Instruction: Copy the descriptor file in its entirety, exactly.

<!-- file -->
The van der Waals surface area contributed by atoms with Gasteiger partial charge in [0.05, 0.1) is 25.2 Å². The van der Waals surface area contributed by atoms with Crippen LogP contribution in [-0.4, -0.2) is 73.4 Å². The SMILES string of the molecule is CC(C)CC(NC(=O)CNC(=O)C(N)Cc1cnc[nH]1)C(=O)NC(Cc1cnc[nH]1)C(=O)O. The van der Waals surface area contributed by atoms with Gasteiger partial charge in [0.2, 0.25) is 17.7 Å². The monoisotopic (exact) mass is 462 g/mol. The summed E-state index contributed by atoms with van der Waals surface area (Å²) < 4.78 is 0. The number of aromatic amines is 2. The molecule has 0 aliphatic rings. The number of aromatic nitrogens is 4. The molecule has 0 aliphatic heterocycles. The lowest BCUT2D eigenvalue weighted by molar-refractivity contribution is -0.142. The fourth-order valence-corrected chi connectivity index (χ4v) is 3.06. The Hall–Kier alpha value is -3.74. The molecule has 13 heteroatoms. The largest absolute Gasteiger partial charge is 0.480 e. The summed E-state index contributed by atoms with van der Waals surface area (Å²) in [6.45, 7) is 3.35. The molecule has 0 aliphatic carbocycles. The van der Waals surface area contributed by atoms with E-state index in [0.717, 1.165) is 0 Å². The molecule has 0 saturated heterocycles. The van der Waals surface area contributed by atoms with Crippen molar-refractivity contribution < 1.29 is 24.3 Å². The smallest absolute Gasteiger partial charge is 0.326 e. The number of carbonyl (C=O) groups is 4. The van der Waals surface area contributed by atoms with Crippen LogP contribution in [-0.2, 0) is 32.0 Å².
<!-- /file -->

The van der Waals surface area contributed by atoms with Gasteiger partial charge in [0.05, 0.1) is 25.2 Å². The van der Waals surface area contributed by atoms with Crippen LogP contribution in [-0.4, -0.2) is 73.4 Å². The SMILES string of the molecule is CC(C)CC(NC(=O)CNC(=O)C(N)Cc1cnc[nH]1)C(=O)NC(Cc1cnc[nH]1)C(=O)O. The van der Waals surface area contributed by atoms with Gasteiger partial charge in [0.2, 0.25) is 17.7 Å². The monoisotopic (exact) mass is 462 g/mol. The summed E-state index contributed by atoms with van der Waals surface area (Å²) < 4.78 is 0. The number of aromatic amines is 2. The molecule has 0 aliphatic rings. The number of aromatic nitrogens is 4. The molecule has 0 aliphatic heterocycles. The lowest BCUT2D eigenvalue weighted by molar-refractivity contribution is -0.142. The fourth-order valence-corrected chi connectivity index (χ4v) is 3.06. The Hall–Kier alpha value is -3.74. The molecule has 13 heteroatoms. The largest absolute Gasteiger partial charge is 0.480 e. The summed E-state index contributed by atoms with van der Waals surface area (Å²) in [6.45, 7) is 3.35. The molecule has 0 aliphatic carbocycles. The van der Waals surface area contributed by atoms with E-state index in [0.717, 1.165) is 0 Å². The molecule has 0 saturated heterocycles. The van der Waals surface area contributed by atoms with Crippen molar-refractivity contribution < 1.29 is 24.3 Å². The smallest absolute Gasteiger partial charge is 0.326 e. The number of carbonyl (C=O) groups is 4. The van der Waals surface area contributed by atoms with Crippen LogP contribution in [-0.2, 0) is 32.0 Å².